Our assessment concluded that the jumping mouse has an overall low viability (probability of persistence) in the near term (between now and the next 10 years) and a decreasing viability in the long-term future (beyond 10 years). In this summary, we present an overview of the comprehensive biological status review. A detailed Start Printed Page 37365discussion of the information supporting this overview can be found in the SSA Report.
For the New Mexico meadow jumping mouse to be considered viable, individual mice need specific vital resources for survival and completion of their life history. One of the most important aspects of the jumping mouse life history is that it hibernates about 8 or 9 months out of the year, longer than most mammals. Conversely, it is only active 3 or 4 months during the summer. Within this short timeframe, it must breed, birth and raise young, and store up sufficient fat reserves to survive the next year's hibernation period. In addition, jumping mice only live 3 years or less and have one small litter annually with seven or fewer young, so the species has limited capacity for high population growth rates due to this low fecundity. As a result, if resources are not available in a single season, jumping mice populations would be greatly stressed.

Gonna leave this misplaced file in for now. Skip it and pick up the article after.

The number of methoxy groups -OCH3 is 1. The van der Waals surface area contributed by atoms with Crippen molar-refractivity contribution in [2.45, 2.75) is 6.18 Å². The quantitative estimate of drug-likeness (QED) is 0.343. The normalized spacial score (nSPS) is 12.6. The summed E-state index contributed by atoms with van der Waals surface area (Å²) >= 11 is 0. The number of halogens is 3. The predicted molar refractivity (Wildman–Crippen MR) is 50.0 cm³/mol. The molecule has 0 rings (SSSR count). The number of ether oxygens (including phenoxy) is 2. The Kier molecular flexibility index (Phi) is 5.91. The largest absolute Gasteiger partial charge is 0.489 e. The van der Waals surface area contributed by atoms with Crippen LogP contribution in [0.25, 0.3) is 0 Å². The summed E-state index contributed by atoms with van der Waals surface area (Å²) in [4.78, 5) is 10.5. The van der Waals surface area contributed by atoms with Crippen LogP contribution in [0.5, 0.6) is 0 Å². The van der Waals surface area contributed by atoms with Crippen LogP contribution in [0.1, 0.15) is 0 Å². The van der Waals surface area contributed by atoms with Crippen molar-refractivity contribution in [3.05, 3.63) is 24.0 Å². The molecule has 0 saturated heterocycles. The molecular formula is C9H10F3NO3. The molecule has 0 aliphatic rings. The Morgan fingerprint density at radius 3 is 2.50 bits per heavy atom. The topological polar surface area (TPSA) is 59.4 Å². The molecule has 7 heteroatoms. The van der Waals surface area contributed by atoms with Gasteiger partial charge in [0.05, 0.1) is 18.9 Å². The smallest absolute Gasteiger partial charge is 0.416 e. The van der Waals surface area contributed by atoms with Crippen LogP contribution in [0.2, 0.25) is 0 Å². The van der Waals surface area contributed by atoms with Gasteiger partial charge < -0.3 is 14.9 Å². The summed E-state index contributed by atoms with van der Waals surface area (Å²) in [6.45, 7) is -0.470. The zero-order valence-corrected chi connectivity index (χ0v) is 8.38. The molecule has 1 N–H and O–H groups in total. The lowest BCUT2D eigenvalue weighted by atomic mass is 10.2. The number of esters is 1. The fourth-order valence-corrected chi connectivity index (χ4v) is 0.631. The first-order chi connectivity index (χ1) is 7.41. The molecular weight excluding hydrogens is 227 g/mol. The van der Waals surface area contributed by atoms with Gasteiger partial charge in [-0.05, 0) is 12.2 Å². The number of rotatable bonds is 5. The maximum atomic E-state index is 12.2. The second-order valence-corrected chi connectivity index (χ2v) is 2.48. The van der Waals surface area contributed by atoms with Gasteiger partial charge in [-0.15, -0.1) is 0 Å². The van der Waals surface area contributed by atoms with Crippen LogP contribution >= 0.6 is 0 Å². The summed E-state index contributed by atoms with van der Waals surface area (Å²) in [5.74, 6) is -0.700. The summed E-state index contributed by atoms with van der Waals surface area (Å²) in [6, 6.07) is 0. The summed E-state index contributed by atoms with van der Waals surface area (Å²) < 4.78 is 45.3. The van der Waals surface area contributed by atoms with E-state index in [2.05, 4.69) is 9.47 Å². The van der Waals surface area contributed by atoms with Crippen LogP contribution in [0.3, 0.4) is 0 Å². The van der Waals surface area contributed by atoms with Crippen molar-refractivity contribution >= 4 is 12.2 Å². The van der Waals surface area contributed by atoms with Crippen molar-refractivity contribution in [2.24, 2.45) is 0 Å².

The jumping mouse has exceptionally specialized habitat requirements to support these life-history needs and maintain adequate population sizes. Habitat requirements are characterized by tall (averaging at least 61 cm (24 in)), dense riparian herbaceous vegetation (plants with no woody tissue) primarily composed of sedges (plants in the Cyperaceae Family that superficially resemble grasses but usually have triangular stems) and forbs (broad-leafed herbaceous plants). This suitable habitat is found only when wetland vegetation achieves full growth potential associated with perennial flowing water. This vegetation is an important resource need for the jumping mouse because it provides vital food sources (insects and seeds), as well as the structural material for building day nests that are used for shelter from predators. The jumping mouse must have rich, abundant food sources during the summer so it can accumulate sufficient fat reserves to survive their long hibernation period. In addition, individual jumping mice also need intact upland areas (areas up gradient and beyond the floodplain of rivers and streams) adjacent to riparian wetland areas because this is where they build nests or use burrows to give birth to young in the summer and to hibernate over the winter. Some uncertainty exists about the particular location of hibernation sites relative to riparian areas.